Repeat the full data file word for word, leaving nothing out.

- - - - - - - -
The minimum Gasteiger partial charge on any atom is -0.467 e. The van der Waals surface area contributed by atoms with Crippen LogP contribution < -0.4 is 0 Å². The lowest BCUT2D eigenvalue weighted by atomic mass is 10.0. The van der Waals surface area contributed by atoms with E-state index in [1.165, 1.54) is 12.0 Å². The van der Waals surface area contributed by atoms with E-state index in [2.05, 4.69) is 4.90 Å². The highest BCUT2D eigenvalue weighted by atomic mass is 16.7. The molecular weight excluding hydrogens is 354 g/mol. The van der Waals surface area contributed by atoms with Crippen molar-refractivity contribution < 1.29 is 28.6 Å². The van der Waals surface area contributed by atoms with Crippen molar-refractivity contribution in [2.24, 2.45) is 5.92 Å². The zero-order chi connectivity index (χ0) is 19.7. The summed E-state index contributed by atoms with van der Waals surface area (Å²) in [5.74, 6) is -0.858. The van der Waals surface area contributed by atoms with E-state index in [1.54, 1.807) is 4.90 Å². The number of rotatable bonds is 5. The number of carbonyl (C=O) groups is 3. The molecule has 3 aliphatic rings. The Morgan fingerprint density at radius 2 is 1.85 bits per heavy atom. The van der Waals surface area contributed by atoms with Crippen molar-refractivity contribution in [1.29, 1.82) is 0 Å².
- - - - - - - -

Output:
The minimum Gasteiger partial charge on any atom is -0.467 e. The van der Waals surface area contributed by atoms with Crippen LogP contribution < -0.4 is 0 Å². The lowest BCUT2D eigenvalue weighted by atomic mass is 10.0. The van der Waals surface area contributed by atoms with E-state index in [1.165, 1.54) is 12.0 Å². The van der Waals surface area contributed by atoms with E-state index in [2.05, 4.69) is 4.90 Å². The highest BCUT2D eigenvalue weighted by atomic mass is 16.7. The molecular weight excluding hydrogens is 354 g/mol. The van der Waals surface area contributed by atoms with Crippen molar-refractivity contribution < 1.29 is 28.6 Å². The van der Waals surface area contributed by atoms with Crippen molar-refractivity contribution in [2.24, 2.45) is 5.92 Å². The zero-order chi connectivity index (χ0) is 19.7. The summed E-state index contributed by atoms with van der Waals surface area (Å²) in [5.74, 6) is -0.858. The van der Waals surface area contributed by atoms with E-state index in [1.54, 1.807) is 4.90 Å². The number of rotatable bonds is 5. The number of carbonyl (C=O) groups is 3. The molecule has 3 aliphatic rings. The Morgan fingerprint density at radius 2 is 1.85 bits per heavy atom. The van der Waals surface area contributed by atoms with Crippen molar-refractivity contribution in [1.29, 1.82) is 0 Å².